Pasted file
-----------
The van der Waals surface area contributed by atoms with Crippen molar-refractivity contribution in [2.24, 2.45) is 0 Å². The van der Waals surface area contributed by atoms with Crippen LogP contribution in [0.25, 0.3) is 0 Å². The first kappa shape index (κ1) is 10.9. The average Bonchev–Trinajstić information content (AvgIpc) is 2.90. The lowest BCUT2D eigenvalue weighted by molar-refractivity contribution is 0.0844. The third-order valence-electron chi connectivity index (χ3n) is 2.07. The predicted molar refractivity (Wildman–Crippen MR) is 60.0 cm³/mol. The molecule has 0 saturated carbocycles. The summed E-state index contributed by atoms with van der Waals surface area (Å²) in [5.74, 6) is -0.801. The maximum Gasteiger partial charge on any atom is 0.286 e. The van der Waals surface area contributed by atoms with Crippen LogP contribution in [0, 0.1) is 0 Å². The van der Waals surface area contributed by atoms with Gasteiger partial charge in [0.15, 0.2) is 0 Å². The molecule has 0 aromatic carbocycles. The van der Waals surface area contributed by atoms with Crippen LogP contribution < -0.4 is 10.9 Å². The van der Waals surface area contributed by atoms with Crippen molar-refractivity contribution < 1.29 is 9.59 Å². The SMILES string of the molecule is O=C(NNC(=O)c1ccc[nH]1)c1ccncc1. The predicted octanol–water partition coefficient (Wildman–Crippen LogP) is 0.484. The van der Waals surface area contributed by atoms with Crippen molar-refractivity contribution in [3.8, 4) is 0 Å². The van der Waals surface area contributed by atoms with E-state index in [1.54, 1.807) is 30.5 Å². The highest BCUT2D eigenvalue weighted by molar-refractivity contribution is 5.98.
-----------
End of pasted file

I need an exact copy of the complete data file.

The van der Waals surface area contributed by atoms with Crippen molar-refractivity contribution in [2.24, 2.45) is 0 Å². The van der Waals surface area contributed by atoms with Crippen LogP contribution in [0.25, 0.3) is 0 Å². The first kappa shape index (κ1) is 10.9. The average Bonchev–Trinajstić information content (AvgIpc) is 2.90. The lowest BCUT2D eigenvalue weighted by molar-refractivity contribution is 0.0844. The third-order valence-electron chi connectivity index (χ3n) is 2.07. The predicted molar refractivity (Wildman–Crippen MR) is 60.0 cm³/mol. The molecule has 0 saturated carbocycles. The summed E-state index contributed by atoms with van der Waals surface area (Å²) in [5.74, 6) is -0.801. The maximum Gasteiger partial charge on any atom is 0.286 e. The van der Waals surface area contributed by atoms with Crippen LogP contribution in [0, 0.1) is 0 Å². The van der Waals surface area contributed by atoms with Gasteiger partial charge in [0.15, 0.2) is 0 Å². The molecule has 0 aromatic carbocycles. The van der Waals surface area contributed by atoms with Crippen LogP contribution < -0.4 is 10.9 Å². The van der Waals surface area contributed by atoms with Crippen molar-refractivity contribution < 1.29 is 9.59 Å². The SMILES string of the molecule is O=C(NNC(=O)c1ccc[nH]1)c1ccncc1. The predicted octanol–water partition coefficient (Wildman–Crippen LogP) is 0.484. The van der Waals surface area contributed by atoms with Crippen molar-refractivity contribution in [3.8, 4) is 0 Å². The van der Waals surface area contributed by atoms with E-state index in [1.54, 1.807) is 30.5 Å². The highest BCUT2D eigenvalue weighted by molar-refractivity contribution is 5.98.